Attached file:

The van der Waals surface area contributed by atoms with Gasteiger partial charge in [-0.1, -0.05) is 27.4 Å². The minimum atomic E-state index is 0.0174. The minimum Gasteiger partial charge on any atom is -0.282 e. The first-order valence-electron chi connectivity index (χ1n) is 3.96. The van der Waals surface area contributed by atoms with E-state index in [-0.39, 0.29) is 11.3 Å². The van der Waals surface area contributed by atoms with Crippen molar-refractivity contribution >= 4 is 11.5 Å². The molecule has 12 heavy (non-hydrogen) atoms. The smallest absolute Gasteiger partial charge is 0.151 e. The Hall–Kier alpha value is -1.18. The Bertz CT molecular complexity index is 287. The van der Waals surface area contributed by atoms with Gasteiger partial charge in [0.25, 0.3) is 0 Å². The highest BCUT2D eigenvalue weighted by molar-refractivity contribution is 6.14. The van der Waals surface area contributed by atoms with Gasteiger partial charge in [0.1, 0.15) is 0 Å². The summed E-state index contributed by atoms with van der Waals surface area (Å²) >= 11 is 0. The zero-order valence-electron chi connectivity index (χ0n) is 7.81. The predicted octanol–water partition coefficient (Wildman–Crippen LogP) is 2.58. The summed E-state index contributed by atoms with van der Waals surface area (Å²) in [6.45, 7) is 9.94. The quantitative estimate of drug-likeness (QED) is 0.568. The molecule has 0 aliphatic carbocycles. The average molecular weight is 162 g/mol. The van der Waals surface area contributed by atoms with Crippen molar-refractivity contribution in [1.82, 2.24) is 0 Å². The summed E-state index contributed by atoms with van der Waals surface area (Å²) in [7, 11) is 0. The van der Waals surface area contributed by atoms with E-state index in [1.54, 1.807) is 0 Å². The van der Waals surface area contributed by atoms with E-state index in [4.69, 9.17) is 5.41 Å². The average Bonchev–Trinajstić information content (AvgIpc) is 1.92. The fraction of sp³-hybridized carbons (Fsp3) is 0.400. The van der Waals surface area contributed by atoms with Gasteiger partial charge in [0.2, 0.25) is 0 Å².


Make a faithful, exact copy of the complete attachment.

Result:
The van der Waals surface area contributed by atoms with Gasteiger partial charge in [-0.1, -0.05) is 27.4 Å². The minimum atomic E-state index is 0.0174. The minimum Gasteiger partial charge on any atom is -0.282 e. The first-order valence-electron chi connectivity index (χ1n) is 3.96. The van der Waals surface area contributed by atoms with E-state index in [-0.39, 0.29) is 11.3 Å². The van der Waals surface area contributed by atoms with Crippen molar-refractivity contribution >= 4 is 11.5 Å². The molecule has 12 heavy (non-hydrogen) atoms. The smallest absolute Gasteiger partial charge is 0.151 e. The Hall–Kier alpha value is -1.18. The Bertz CT molecular complexity index is 287. The van der Waals surface area contributed by atoms with Gasteiger partial charge in [0.25, 0.3) is 0 Å². The highest BCUT2D eigenvalue weighted by molar-refractivity contribution is 6.14. The van der Waals surface area contributed by atoms with Gasteiger partial charge in [0.1, 0.15) is 0 Å². The summed E-state index contributed by atoms with van der Waals surface area (Å²) >= 11 is 0. The zero-order valence-electron chi connectivity index (χ0n) is 7.81. The predicted octanol–water partition coefficient (Wildman–Crippen LogP) is 2.58. The summed E-state index contributed by atoms with van der Waals surface area (Å²) in [6.45, 7) is 9.94. The quantitative estimate of drug-likeness (QED) is 0.568. The molecule has 0 aliphatic carbocycles. The average molecular weight is 162 g/mol. The van der Waals surface area contributed by atoms with Crippen molar-refractivity contribution in [1.82, 2.24) is 0 Å². The summed E-state index contributed by atoms with van der Waals surface area (Å²) in [7, 11) is 0. The van der Waals surface area contributed by atoms with E-state index in [1.54, 1.807) is 0 Å². The van der Waals surface area contributed by atoms with E-state index in [4.69, 9.17) is 5.41 Å². The average Bonchev–Trinajstić information content (AvgIpc) is 1.92. The fraction of sp³-hybridized carbons (Fsp3) is 0.400. The van der Waals surface area contributed by atoms with Gasteiger partial charge in [0.2, 0.25) is 0 Å².